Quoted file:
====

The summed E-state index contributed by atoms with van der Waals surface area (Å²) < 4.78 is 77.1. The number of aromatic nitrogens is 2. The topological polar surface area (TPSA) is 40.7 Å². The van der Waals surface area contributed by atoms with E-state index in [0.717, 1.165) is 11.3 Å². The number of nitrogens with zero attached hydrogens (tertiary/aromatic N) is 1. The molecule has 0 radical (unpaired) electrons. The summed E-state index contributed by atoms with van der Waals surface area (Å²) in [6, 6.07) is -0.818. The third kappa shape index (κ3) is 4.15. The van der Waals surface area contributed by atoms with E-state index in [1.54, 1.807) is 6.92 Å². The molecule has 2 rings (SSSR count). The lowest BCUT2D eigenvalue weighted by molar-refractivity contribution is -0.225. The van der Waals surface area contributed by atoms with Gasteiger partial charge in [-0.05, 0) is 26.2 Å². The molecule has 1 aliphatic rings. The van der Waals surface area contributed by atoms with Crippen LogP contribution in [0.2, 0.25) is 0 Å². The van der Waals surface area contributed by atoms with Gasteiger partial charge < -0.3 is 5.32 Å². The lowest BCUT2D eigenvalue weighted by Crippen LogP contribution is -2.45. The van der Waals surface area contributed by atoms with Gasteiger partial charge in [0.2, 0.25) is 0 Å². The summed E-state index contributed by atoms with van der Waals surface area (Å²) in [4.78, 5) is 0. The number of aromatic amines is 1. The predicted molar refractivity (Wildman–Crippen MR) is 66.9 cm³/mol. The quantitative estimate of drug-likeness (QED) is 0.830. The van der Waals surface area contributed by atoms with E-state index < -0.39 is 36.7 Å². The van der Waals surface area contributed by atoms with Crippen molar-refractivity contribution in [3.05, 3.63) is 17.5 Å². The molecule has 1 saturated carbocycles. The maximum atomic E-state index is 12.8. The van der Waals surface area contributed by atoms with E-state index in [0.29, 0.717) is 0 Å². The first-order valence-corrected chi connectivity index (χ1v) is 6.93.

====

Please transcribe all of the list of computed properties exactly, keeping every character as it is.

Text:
The summed E-state index contributed by atoms with van der Waals surface area (Å²) < 4.78 is 77.1. The number of aromatic nitrogens is 2. The topological polar surface area (TPSA) is 40.7 Å². The van der Waals surface area contributed by atoms with E-state index in [0.717, 1.165) is 11.3 Å². The number of nitrogens with zero attached hydrogens (tertiary/aromatic N) is 1. The molecule has 0 radical (unpaired) electrons. The summed E-state index contributed by atoms with van der Waals surface area (Å²) in [6, 6.07) is -0.818. The third kappa shape index (κ3) is 4.15. The van der Waals surface area contributed by atoms with E-state index in [1.54, 1.807) is 6.92 Å². The molecule has 2 rings (SSSR count). The lowest BCUT2D eigenvalue weighted by molar-refractivity contribution is -0.225. The van der Waals surface area contributed by atoms with Gasteiger partial charge in [-0.05, 0) is 26.2 Å². The molecule has 1 aliphatic rings. The van der Waals surface area contributed by atoms with Crippen LogP contribution in [0.2, 0.25) is 0 Å². The van der Waals surface area contributed by atoms with Gasteiger partial charge < -0.3 is 5.32 Å². The lowest BCUT2D eigenvalue weighted by Crippen LogP contribution is -2.45. The van der Waals surface area contributed by atoms with Gasteiger partial charge in [0.2, 0.25) is 0 Å². The summed E-state index contributed by atoms with van der Waals surface area (Å²) in [4.78, 5) is 0. The number of aromatic amines is 1. The predicted molar refractivity (Wildman–Crippen MR) is 66.9 cm³/mol. The quantitative estimate of drug-likeness (QED) is 0.830. The van der Waals surface area contributed by atoms with E-state index < -0.39 is 36.7 Å². The van der Waals surface area contributed by atoms with Crippen molar-refractivity contribution in [3.05, 3.63) is 17.5 Å². The molecule has 1 saturated carbocycles. The maximum atomic E-state index is 12.8. The van der Waals surface area contributed by atoms with E-state index in [0.29, 0.717) is 0 Å². The first-order valence-corrected chi connectivity index (χ1v) is 6.93.